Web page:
Sushi Kame works best when you don't think about the menu too hard and leave the fate of your meal in the hands of chef Eric Kim and his experienced kitchen team. Indulgent, seasonal tasting menus are the specialty, whether it's omakase in a private dining room or an all-encompassing kaiseki experience in the main area. No matter how you order, each bite is based on carefully sourced ingredients and delicate preparation; seen in full effect in fresh seafood rolled into sushi, lightly seared certified Kobe beef, and a lobster sashimi served outside its shell with caviar and gold flakes. Even the hot pots feel like something special. Sushi Kame succeeds on multiple levels, covering a complete meal from beginning to end, not to mention some of the best cocktails and desserts in Chinatown.
How to book: Call 702-771-0122 to book a reservation. Omakase seatings are at 6 pm and 8:30 pm (with an extra 11 pm late-night seating on Saturday and Sunday).
Chikyu proves that a menu devoted to plant-based sushi can hold appeal to not only vegans, but meat-eaters as well. The food is expertly prepared by chef John Le who makes fruits and vegetables delicious with spices and inventive marinations. The specialty rolls, named after Nevada wildflowers, come with photogenic presentations that even look good in a takeaway box. The Stream Orchid, for example, is a robust combination of grilled mushroom, daikon radish, and avocado, topped with shredded tofu, tomato, bell pepper, and truffle soy. Even the nigiri is impressive, especially a slice of green mango pickled with clove and other spices. If you want to skip the alcohol but not the buzz, try one of the "euphorics" on the drink menu, made with nootropics for an eye-opening dose of mood enhancement.
How to book: No reservations, but you can call 702-777-3787 for pickup orders.
Masaharu Morimoto's Las Vegas restaurant brings Japanese and Western influences together for a host of unique flavors. The original Iron Chef made a point to have a teppanyaki grill for a wide array of hibachi-style dining, but don't overlook the sushi menu, which includes an elevated soft shell crab roll (in which the crab is deep fried and rolled with asparagus, tobiko, avocado, and scallions with a spicy sauce) and the Chef's Combination (also known as "Morimoto Stained Glass Rolls"), blending tamago, tuna, cucumber, rice, and nori into a rectangular, picturesque work of art. The restaurant is the only one on the Strip to serve Chef Morimoto's own line of sake, wine, and shochu.
How to book: Call 702-891-3001 to make a reservation.
"Hidden gem" is an overused phrase, but Hiroyoshi might be one of the best sushi joints in town hiding in plain sight. More specifically: a strip mall west of the Strip. Even the marquee out front just says "sushi"—but once inside, you'll be rewarded with fresh, expertly prepared Japanese cuisine in an intimate dining room of traditional wood decor. There aren't a lot of over-the-top sushi rolls. Chef Hiro-san prefers high-quality fish that's so fresh and flavorful you barely need to use a splash of the restaurant's house-made soy sauce. The popular omakase option isn't advertised on the menu, but runs around $100 per person. Don't be surprised to see foie gras, black cod miso, and grilled prawns work their way into the presentation.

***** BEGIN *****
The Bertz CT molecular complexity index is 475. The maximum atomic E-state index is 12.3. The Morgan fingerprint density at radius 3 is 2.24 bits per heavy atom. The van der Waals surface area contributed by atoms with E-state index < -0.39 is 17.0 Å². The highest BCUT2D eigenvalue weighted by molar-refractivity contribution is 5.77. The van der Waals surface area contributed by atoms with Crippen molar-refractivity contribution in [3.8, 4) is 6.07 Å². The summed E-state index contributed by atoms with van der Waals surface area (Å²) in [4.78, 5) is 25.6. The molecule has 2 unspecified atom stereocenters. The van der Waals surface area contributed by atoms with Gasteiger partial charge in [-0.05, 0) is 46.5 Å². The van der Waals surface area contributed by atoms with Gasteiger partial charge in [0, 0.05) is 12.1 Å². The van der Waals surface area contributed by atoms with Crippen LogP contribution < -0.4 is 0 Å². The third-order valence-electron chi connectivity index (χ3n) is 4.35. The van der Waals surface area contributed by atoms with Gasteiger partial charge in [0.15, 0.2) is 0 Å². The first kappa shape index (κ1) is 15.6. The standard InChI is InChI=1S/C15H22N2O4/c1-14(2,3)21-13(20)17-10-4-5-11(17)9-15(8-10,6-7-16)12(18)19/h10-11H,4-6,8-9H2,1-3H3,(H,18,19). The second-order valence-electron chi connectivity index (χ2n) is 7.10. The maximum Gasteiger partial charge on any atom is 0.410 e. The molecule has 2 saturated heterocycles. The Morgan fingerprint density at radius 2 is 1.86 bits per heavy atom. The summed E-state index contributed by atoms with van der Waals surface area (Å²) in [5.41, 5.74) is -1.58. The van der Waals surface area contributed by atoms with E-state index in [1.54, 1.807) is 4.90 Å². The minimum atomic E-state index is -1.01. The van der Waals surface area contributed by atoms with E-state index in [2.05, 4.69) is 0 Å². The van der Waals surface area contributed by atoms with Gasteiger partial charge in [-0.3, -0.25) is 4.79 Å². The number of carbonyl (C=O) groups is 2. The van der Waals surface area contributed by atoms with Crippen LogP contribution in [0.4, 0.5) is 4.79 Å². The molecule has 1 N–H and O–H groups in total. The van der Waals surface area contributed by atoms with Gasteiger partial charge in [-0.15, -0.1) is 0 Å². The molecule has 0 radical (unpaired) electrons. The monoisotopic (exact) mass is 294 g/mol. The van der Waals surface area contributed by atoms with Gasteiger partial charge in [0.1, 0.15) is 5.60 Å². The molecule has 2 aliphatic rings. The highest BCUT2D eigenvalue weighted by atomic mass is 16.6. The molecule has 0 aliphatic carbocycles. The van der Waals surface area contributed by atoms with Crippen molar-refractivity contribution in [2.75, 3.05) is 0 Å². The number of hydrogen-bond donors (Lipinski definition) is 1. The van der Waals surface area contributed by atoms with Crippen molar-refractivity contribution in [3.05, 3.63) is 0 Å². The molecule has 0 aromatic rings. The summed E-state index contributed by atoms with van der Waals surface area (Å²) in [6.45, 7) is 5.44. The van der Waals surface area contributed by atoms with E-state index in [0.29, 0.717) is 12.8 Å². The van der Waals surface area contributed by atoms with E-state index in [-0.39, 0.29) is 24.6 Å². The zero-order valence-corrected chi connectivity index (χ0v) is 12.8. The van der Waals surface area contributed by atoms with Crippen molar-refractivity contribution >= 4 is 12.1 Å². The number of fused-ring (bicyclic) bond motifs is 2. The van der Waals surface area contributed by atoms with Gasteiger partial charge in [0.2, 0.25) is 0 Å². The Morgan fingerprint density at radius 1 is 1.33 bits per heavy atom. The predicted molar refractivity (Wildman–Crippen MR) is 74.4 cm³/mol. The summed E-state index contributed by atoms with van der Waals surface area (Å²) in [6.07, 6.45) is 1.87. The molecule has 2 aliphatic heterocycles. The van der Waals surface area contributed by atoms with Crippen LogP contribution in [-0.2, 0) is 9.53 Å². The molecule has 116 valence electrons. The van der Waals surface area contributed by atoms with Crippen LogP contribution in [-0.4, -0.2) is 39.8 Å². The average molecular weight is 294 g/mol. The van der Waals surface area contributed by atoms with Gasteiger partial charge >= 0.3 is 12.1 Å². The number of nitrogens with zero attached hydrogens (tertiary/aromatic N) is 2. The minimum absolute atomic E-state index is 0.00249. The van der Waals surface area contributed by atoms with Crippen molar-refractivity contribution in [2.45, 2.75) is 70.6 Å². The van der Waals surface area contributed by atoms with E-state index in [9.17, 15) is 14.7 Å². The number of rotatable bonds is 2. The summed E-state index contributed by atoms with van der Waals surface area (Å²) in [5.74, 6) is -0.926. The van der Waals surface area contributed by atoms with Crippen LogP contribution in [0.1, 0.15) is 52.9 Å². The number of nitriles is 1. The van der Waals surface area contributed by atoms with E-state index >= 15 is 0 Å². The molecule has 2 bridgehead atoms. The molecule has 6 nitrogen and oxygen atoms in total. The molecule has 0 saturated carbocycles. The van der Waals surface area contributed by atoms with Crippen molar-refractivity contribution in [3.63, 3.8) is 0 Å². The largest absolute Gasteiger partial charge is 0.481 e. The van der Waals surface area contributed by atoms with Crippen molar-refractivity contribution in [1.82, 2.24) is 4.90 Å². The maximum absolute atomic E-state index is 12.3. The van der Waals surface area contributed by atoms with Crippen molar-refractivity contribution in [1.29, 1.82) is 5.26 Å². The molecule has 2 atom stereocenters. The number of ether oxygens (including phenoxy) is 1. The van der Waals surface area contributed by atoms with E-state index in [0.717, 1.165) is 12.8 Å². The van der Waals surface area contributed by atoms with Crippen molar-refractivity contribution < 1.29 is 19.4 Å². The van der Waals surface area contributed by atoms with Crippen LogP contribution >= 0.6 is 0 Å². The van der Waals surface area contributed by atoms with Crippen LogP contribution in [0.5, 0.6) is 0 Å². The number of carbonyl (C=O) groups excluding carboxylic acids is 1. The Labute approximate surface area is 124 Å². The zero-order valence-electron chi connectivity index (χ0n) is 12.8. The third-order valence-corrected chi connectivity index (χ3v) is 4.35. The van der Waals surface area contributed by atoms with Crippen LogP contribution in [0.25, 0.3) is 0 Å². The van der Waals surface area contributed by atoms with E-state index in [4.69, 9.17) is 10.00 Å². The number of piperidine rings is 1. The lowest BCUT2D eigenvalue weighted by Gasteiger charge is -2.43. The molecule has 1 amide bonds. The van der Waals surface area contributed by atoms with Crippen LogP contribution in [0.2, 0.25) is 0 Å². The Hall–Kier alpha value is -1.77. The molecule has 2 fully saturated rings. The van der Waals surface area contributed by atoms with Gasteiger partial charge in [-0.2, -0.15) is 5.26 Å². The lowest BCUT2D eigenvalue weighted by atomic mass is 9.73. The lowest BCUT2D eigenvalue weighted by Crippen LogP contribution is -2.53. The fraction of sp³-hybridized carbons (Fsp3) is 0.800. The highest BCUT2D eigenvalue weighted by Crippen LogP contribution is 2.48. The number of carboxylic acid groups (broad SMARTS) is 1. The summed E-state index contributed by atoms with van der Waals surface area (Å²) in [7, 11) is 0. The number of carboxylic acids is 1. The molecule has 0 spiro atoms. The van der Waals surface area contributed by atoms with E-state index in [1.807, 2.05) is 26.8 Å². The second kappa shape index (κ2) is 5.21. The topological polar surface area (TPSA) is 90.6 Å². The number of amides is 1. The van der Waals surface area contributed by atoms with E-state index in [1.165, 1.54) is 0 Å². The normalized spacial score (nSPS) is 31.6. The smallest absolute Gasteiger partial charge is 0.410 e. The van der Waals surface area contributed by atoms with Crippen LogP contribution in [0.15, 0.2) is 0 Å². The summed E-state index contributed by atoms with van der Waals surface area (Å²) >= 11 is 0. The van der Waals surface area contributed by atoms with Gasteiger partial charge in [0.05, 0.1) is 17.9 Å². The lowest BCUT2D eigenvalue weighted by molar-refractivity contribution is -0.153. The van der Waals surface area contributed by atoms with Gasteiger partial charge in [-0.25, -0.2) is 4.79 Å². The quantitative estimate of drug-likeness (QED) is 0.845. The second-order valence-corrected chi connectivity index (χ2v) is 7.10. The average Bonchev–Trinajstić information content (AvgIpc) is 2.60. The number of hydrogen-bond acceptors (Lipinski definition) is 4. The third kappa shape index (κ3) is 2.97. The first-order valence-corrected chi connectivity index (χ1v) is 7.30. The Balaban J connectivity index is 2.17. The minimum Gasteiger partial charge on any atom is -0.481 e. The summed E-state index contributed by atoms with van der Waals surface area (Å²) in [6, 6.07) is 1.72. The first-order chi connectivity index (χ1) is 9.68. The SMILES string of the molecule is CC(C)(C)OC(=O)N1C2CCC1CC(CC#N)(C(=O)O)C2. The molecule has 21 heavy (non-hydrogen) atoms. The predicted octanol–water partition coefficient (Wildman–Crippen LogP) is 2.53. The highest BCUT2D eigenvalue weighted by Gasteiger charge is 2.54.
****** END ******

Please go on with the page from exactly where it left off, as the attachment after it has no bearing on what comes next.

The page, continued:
How to book: Call 702-823-2110 to inquire about reservations.
Kaiseki Yuzu carries out the vision and expertise of chef Kaoru Azeuchi, a master of high-end kaiseki dining. The experience is similar to omakase with eight to ten courses, but with menus that change monthly based on seasonal ingredients. Seatings are twice a night at 5:30 or 8 pm (Thursday–Monday) with a choice of three kaiseki tastings that range between $125 and $210 per person. Expect premium-level sashimi and nigiri with other dishes rounding out the meal, which often include a yakimo (grilled meat) course, tempura fish, and vegetables, and soups simmered on the spot like a hot pot. The cuisine is prepared with inventive recipes and compelling combinations, often showcasing unexpected flavors and textures. Despite the quality of the food, the environment is meant to be social and conversational; complemented by Japanese whisky or sake (with a choice of glass presented in a wooden box).
How to book: Reservations are required and are preferred at least two to three days in advance. Book a table online or call 702-778-8889.